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What happened to the days of the dominant NHL goalie?

Goaltending in the NHL is better than ever, but what happened to the era of consistent excellence? We miss you, Dominik Hasek
The Hockey News

The Hockey News

If you need evidence to illustrate the vagaries of NHL goaltending, look no further than Roberto Luongo, the guest editor of the Oct. 20 edition of The Hockey News. One minute you’re on top of the world, winning Olympic gold medals and being talked about as a Vezina Trophy candidate. Not long after, you’re fishing pucks out of the back of the net and making self-deprecating jokes on Twitter.

Let’s start with the following premise: There is no position wracked with more instability and less sustained excellence than that of goaltender. In terms of consistent performance these days, there’s Henrik Lundqvist and then everybody else. It seems that from one season to the next, teams have no idea what kind of goaltending they’re going to get. Where have you gone, six-time Vezina Trophy winner Dominik Hasek? A goaltending fraternity turns its lonely eyes to you.

This is not an indictment of the quality of goaltending we’re seeing overall. Quite the contrary, actually. It’s probably as good as we’ve ever seen it in the history of the game. Goalies are better athletes than ever. They’re better coached and better protected than they have been at any other time. Which makes it more perplexing that they’re up and down so much in their career timelines.

Raise your hand if you truly know what kind of season Carey Price is going to have. Last season, he was sensational in the NHL and Olympics. Much of that was attributed to the influence of new Habs goaltending coach Stephane Waite, who helped pull Price out of the dumpster. Waite will be there again this season, but who’s to say the message will continue to stick? Would anyone be surprised if Price responded with a less-than-stellar season? Your trusty correspondent wouldn’t, if for no other reason than predicting the performance of goalies these days is a mug’s game.

In 2011, people were laughing at Colorado Avalanche GM Greg Sherman, not because they had no idea who he was, but because he had given up a first- and second-round pick for Semyon Varlamov. At the THN World Headquarters™ we all wondered who the Capitals were going to take with their lottery pick in 2012. They ended up picking 11th and took Filip Forsberg, who they shipped to Nashville to get Martin Erat. Yikes! Well, I’ll be if Varlamov didn’t emerge as one of the top goalies last season, rescuing an Avalanche team that was one of the worst possession teams and making them look much better than they actually were. This season? Who knows? It sure seems, though, that Varlamov is on a lot of lists of goalies who are primed to fall in 2014-15. Mike Smith of Arizona spent much of last season fretting about being on the Olympic team and, as a result, turned in an un-Olympic, subpar performance.

Five different goalies have won the Vezina the past five seasons. We haven’t seen that kind of turnover in 20-plus years. In a league where players have such trouble scoring, there is a dearth of goalies who can come up with top performances year after year. And because of that, teams are more judicious about spending money on them.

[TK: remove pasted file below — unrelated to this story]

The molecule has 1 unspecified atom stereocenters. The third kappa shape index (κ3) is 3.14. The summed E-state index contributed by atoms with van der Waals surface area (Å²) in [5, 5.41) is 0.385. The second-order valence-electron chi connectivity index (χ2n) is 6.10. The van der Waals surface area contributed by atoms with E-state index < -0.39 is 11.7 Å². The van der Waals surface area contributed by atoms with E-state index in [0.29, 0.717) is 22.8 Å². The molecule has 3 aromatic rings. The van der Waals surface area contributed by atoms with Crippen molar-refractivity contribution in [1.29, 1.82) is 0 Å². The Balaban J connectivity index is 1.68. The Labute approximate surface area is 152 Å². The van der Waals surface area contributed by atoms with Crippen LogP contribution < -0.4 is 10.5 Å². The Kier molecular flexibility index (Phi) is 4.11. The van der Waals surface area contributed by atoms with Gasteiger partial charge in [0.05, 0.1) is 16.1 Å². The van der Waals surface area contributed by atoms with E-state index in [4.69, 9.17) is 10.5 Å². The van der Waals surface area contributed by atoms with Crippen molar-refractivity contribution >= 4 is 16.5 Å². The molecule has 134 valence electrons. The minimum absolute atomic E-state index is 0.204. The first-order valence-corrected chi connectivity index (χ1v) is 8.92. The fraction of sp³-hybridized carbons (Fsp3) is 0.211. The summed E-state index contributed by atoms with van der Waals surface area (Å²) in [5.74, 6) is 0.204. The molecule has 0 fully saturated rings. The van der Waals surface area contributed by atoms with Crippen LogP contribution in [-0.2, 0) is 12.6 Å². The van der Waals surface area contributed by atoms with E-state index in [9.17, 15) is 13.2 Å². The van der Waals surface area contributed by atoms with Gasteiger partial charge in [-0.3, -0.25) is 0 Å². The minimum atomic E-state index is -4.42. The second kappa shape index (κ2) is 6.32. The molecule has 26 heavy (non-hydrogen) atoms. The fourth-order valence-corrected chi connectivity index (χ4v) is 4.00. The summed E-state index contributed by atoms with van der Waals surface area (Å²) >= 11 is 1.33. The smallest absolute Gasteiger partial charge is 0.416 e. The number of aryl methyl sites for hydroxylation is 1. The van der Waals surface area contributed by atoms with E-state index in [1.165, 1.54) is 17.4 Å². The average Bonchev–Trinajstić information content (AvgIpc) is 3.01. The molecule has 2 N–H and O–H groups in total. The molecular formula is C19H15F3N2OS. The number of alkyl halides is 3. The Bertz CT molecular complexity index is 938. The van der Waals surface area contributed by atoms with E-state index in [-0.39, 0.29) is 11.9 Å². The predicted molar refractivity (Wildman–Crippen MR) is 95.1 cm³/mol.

Look at the Anaheim Ducks. As it stands, the Ducks will spend $1.87 million on goaltending with Frederik Anderson and John Gibson splitting duties until one of them emerges. Contrast that with the Carolina Hurricanes, who will spend $8.55 million on Cam Ward and Anton Khudobin.

If Ward were a forward, the Hurricanes would be able to gulp, put him on the fourth line and grumble about him being overpaid. Not so when he’s a goalie. Can we expect a player upon whom so much is relied to carry his team year-in and year-out in today’s parity-laden NHL? As great as Ken Dryden was, there were nights he could have adopted his leaning-on-the-stick stance for the entire game and still allowed two or fewer goals.

So why is this happening? Could it be that today’s goalies are coached in the fundamentals so extensively they’ve become robots? Perhaps now when the puck is being moved around them so quickly, they’re so used to dropping and blocking that they can’t track the puck and read the play the way Hasek did. And because of that, they don’t use their athleticism/instincts the way Hasek or Curtis Joseph did to make saves that looked impossible.

Whatever it is, it’s fascinating. Corey Crawford, this season? Anyone? Anyone? While we’re at it, anyone have an idea how M-A Fleury, Ben Bishop, Steve Mason, Ryan Miller, Craig Anderson, Pekka Rinne and even Jonathan Quick are going to perform this season? If so, you stand to make a lot of money. And the rest of the NHL would probably appreciate you letting it in on your little secret, because it’s pretty much guessing at it, too.

This feature appears in the Oct. 20 edition of The Hockey News magazine. Get in-depth features like this one, and much more, by subscribing now.



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